Being one of the the earliest persons to graduate from a British-established institution in the Bombay presidency in 1860, Phadke co-founded the Poona Native Institution (PNI) along with fellow social workers  which was later renamed as the Maharashtra Education Society (MES). Subsequently, he started Bhave School in Pune. Today, the MES has over 77 institutions across Maharashtra and it was singular achievement for a man whose patriotic zeal took him to a greater height. .

Quite furious over the deposition of the then   ruler of Baroda, Malhar Rao Gaekwad in 1875 and improper handling  of the severe famine by the colonial government,  Phadke toured the Deccan region and gave speeches, urging people to strive hard for freedom. 

With no response from the educated classes, the apathy of the government further pushed him to form an insurgent group  comprising some communities. Their aim was to collect money by attacking the  government treasuries and feed the people affected by famine.  The people supported him in his cause and now with a few hundred men he cut off the  government communication lines to steal the treasuries.  Such  daring raids in areas  near Shirur and Khed talukas in Pune became sensational and further  made many successful raids to lay his hand on the cash.

The death of his supporter  Ramoshi, Daulatrao Naik who stole more than one lakh rupees on a treasury raid  in the Konkan area, forced Phadke to move south. He recruited  500 Rohillas to make more raids on the government offices. His followers were from the lower caste communities and most of his raids on the government treasuries were to feet the poor people as the famine situation persisted for a long time.   His subsequent raids on the govt offices were not effective. His announcement of bounty for the capture of English men did not go well. 

While at large in the state of Hyderabad  under the Nizam, he was caught by the British police who had been tailing him for some time. Before his capture  at the Mallikarjuna temple in Kaladgi, where he had been staying  incognito  there was an exchange of fire between him and the forces.

 Caught on 20 July 1879 Phadke was taken to Pune. Upon court trial, he was sentenced for life and  transported to jail at Aden in Yemen. On 13 February 1883, he tampered with the door hinges and escaped from the prison. After recapture Phadke   went on a hunger strike and died on 17 February 1883.  In 1984, The Indian Postal Service honored Phadke  by issuing a 50 paise stamp. A chowk in South Mumbai near Metro is named after him.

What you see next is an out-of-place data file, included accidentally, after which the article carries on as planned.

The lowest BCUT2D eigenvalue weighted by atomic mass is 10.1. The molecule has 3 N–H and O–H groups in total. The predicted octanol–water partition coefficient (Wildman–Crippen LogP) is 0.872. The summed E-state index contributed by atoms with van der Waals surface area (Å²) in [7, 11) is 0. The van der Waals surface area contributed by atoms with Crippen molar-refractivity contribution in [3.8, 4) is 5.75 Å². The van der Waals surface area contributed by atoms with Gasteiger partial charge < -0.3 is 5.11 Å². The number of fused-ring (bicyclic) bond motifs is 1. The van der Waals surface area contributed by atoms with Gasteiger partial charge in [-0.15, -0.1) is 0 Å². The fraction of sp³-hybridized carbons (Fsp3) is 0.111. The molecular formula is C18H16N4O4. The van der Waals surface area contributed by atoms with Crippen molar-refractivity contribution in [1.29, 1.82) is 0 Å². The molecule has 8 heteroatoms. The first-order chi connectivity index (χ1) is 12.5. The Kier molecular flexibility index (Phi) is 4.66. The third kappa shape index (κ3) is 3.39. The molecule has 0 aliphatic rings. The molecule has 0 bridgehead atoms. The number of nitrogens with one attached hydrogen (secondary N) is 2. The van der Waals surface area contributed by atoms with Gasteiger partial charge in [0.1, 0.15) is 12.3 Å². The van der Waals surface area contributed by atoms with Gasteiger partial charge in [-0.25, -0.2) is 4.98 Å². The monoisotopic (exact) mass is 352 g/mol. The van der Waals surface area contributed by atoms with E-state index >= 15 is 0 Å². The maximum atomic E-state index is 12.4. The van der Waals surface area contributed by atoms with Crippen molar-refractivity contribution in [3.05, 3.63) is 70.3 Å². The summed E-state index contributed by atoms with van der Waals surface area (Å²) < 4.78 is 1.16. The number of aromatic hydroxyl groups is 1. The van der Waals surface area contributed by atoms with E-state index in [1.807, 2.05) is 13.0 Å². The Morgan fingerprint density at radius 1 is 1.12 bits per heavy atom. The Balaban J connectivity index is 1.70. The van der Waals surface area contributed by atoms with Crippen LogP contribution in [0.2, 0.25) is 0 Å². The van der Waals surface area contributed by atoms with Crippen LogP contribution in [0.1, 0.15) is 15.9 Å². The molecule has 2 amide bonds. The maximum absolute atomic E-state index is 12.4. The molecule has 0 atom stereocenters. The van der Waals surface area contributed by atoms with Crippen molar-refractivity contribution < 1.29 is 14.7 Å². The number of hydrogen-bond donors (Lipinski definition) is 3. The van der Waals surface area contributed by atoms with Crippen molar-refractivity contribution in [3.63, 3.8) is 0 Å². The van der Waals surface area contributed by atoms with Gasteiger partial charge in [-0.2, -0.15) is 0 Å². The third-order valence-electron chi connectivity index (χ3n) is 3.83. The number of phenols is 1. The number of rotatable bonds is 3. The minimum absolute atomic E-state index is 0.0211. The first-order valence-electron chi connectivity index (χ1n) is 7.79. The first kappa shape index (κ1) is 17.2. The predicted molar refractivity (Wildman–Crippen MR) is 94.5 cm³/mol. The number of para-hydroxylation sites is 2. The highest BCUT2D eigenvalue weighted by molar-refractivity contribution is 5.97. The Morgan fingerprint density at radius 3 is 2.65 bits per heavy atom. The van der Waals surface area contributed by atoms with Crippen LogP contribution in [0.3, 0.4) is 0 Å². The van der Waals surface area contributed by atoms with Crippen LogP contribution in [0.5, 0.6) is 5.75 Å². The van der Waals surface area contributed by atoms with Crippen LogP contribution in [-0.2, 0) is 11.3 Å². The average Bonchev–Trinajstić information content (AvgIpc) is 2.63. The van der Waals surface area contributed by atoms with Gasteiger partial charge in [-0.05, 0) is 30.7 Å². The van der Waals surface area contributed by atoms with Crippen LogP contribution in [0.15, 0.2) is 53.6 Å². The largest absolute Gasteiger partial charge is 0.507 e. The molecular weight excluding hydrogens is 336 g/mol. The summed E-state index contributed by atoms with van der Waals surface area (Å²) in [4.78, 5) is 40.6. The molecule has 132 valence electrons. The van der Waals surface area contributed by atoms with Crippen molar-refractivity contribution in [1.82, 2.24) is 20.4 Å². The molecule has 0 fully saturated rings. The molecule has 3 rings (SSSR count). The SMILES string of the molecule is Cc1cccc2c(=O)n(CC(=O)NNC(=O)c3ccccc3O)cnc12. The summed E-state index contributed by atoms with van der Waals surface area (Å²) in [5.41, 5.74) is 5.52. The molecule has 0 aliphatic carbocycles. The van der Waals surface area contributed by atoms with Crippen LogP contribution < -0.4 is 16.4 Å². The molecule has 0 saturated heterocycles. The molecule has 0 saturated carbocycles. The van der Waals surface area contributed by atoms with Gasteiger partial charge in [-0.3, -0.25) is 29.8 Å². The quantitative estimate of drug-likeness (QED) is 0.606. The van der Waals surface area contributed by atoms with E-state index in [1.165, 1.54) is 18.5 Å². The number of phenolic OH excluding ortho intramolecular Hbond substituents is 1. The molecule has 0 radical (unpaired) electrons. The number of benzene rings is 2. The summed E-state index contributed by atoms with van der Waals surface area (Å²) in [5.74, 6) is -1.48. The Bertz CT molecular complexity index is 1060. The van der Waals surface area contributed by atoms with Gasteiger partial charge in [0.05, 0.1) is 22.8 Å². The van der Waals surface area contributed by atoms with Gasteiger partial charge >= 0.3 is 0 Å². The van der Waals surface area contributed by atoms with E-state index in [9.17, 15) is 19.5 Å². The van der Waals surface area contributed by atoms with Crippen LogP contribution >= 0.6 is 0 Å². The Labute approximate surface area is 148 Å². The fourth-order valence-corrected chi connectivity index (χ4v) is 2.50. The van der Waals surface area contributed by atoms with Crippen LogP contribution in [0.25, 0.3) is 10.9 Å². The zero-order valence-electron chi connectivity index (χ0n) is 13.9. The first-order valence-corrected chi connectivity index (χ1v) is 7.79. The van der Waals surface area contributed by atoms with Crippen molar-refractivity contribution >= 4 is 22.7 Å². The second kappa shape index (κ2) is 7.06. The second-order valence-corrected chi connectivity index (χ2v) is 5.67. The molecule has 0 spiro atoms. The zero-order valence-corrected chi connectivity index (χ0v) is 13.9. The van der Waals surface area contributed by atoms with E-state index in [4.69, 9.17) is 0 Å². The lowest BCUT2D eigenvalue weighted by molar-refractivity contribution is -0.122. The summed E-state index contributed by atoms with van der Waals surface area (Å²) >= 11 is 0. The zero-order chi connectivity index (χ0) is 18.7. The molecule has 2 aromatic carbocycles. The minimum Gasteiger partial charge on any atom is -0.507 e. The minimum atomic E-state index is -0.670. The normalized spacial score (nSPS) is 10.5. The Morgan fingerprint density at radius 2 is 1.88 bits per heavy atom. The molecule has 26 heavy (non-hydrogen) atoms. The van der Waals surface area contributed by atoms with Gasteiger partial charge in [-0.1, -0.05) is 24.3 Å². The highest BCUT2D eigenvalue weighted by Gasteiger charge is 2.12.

In August 1947 the partition was so much mismanaged by the British  about fifteen million people had been uprooted and over 5 million were dead in the cross border violence. ''The comparison of the Partition to the Holocaust is not as far-fetched as it may seem. Partition of India on the basis of religion (Theocracy's)  was no less a tragedy than Holocaust"

An economic study (covers 2000 pages) conducted by Utsa Patnaik for the Columbia University Press concludes that the British took 45 trillion pounds out of India in 200 years of rule. Nobody in the government seems to contradict these findings, hoping that people would forget.


Winston Churchill, Former UK PM.

Above image: Winston Churchill: Famous   India baiter and racist who hated Gandhiji to the core and called him half-naked fakir.  In 1943 when Bengal was reeling under severe famine and people dying in thousands, Winston  the then prime minister, had no remorse.Wantonly, he diverted the  ships laden with food grains  from Australia anchored at Calcutta to  Europe to strengthen the buffer grain stock.

Justifying the genocide against the Red Indians of America and the Aboriginals of Australia,  Churchill  said, “I do not admit for instance, that a great wrong has been done to the Red Indians of America or the black people of Australia.”

British museum  London,where  Indian loots are on display

 Mumbai near Metro Cinema is named in his honour